Cracks in our Shell and the Illusion of Perfection
The brilliant blue of a robin’s egg takes my breath away. Sheltering a tender new bird is a perfect shell, the color of which you’d be hard-pressed to duplicate. Witnessing it is akin to seeing perfection.
While hiking in a nearby park I came across just such a perfect egg. Only on closer look, it wasn’t. Cracked through the side of one end was a hole, broken shards of shell still attached. Even in its brokenness, the shell was beautiful.
I stopped to stare, wondering if the egg had fallen by accident or if the baby bird had safely gotten out after pecking its way through the hard casing in a nest high above.
I’ve read that mother birds push the discarded shells out of their nests once their newborns hatch. Given the shape and size of the hole, it seemed to be the case.
I stood admiring the egg and was reminded of how we often strive to appear before others in full-colored perfection…with no cracks.
The baby waiting to break through the shell is unaware of the beauty of its outward appearance. By instinct it simply must break through to experience new life. Without breaking through, it will die.
We are a culture obsessed with flawlessness. We admire those who appear to have it all together. We assume they have no ‘difficulties’ to overcome. And so, we do our best to emulate them. We’re handling our lives just perfectly, thank you very much. The public shell is what we allow others to see, even in groups intended to foster community. Yet all our perfect shell gazing does nothing to bring others close. We crave community, yet we’re not willing to risk it.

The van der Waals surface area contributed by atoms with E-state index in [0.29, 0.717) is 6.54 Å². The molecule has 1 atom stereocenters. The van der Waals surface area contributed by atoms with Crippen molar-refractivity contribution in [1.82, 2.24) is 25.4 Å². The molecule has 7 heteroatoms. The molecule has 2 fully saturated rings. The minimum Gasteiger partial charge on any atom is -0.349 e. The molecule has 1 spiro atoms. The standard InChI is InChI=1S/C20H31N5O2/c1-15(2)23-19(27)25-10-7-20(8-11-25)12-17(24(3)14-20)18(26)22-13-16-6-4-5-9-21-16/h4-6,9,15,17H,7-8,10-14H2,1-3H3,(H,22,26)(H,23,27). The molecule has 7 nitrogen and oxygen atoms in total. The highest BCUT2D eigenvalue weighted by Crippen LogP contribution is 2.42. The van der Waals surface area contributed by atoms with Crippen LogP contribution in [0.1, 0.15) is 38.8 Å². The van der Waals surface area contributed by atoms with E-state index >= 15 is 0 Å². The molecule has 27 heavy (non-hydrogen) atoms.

What if we were real with others and likewise, showed grace by allowing others to be real with us? I wonder how our lives would change.
Are we hiding behind a shell of supposed perfection, never really able to experience newness in the various areas of our lives?
We must break through our shells and be willing to stand honestly with our cracks. Like the newly hatched robin, we too, may stumble at our first attempts to move in newness. There is risk, no doubt, in leaving behind the safe and secure…the known. But, it’s a stifling place to remain.
The baby bird isn’t ashamed of the cracks in the shell that once held it. It simply is a part of who it was, a stop along the road to new life. It steps out into the unknown to take hold of the life waiting on the other side.
Breaking through and bravely standing broken shell in hand, we do become vulnerable.
But in doing so, like the robin, we grow stronger.
We experience life.
“But we have this treasure in earthen vessels, so that the surpassing greatness of the power will be of God and not from ourselves.” 2 Corinthians 4:7 NASB